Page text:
Tips For Cooking While Camping

You’ve heard all about the wonders of getting back to nature. How just being in the bush can refresh your soul, how many incredible adventures you can have, and how renewed you feel when you get home. Your friends have been telling camp stories for years. Now it’s time for you to try it.  

You’ve borrowed or bought some sleeping bags, a tent, and some camp chairs. You have reservations at a campground that promises to be gorgeous. But what are you going to eat?  And how are you going to make it? When it comes to cooking in the great outdoors, you have many options.  

On a Grill

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Your trusty BBQ grill can be your best friend on a camping trip. There is nothing quite like the flavor you get from grilling over charcoal or even a gas flame. Preparing marinaded meats or shish kebabs ahead of time to grill can be a great and straightforward option for a delicious fresh meal.  

You may already have a portable BBQ for picnicking with friends. If not, check out this list of the best small BBQ grills. Don’t turn up your nose at a gas grill, though. They can be a little easier to work with, and bringing along some cans or a propane tank doesn’t cost much more space than a bag of charcoal briquettes.  

Investigate the merits of charcoal vs. propane, and decide what is right for you. Ideally, borrow a grill from an experienced camping friend, and see how it works under field conditions.  

The Camp Stove

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One of the main advantages of the camp stove (and the propane grill, come to that) is that it is usually allowed under fire bans. You don’t want to find out when you get to your campsite that a fire ban is in effect and you have no way to cook your food. It is also the easiest way to cook up eggs, bacon, pancakes, stir fry, and heat water. It’s so important it is first on the list of this guide to essential camping kitchen equipment. Don’t forget to make sure your cookware will fit on the scaled-down burners.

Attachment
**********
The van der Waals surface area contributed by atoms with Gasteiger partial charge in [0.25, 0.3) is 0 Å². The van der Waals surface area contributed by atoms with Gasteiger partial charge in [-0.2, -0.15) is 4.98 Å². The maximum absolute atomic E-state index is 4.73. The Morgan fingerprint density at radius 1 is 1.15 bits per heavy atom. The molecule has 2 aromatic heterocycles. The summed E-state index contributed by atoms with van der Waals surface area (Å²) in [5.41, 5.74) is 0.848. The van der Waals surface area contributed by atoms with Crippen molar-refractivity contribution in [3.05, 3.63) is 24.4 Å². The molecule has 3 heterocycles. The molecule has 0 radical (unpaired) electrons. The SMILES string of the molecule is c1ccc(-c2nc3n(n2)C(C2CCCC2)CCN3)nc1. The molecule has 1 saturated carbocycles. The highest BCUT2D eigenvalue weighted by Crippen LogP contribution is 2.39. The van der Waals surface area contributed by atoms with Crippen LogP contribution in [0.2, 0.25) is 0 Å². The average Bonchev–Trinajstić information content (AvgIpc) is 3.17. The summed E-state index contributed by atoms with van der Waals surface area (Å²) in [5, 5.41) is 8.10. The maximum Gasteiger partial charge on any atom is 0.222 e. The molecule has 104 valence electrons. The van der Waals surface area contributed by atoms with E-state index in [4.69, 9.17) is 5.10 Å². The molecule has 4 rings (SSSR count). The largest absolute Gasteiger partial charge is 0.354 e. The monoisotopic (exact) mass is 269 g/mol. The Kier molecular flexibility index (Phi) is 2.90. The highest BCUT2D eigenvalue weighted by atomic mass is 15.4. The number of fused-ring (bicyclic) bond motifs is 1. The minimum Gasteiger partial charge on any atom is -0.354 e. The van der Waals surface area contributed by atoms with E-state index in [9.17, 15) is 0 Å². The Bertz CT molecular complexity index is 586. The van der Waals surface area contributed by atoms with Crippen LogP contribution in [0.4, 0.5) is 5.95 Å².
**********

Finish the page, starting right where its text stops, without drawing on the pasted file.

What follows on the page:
Over the Fire

Image by Nasir Akhtar from Pixabay.  

Cooking over the fire may sound like the simplest option to get you started. If you don’t have a lot of experience, think twice about that. Cooking over an open flame (or, more frequently, over the coals) is its own skill, and it can take practice to get it right. If you want to try it, check out this guide, and think about bringing along a back-up meal and maybe a back-up camp stove. Don’t forget to bring marshmallows for s’mores, though. Toasting them over the fire will give you a sense of what parts of a fire are the hottest.  

Other Tips and Equipment

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Planning your meals ahead of time and putting together a comprehensive shopping list is a must. Don’t forget that you will need things you usually have at home and don’t need to think about, like salt & pepper and condiments. Check out this guide for more tips on prepping food ahead of time and setting up your dishwashing operation. Don’t forget the paper towels, and don’t forget that cooking outdoors is an adventure in and of itself. 

 

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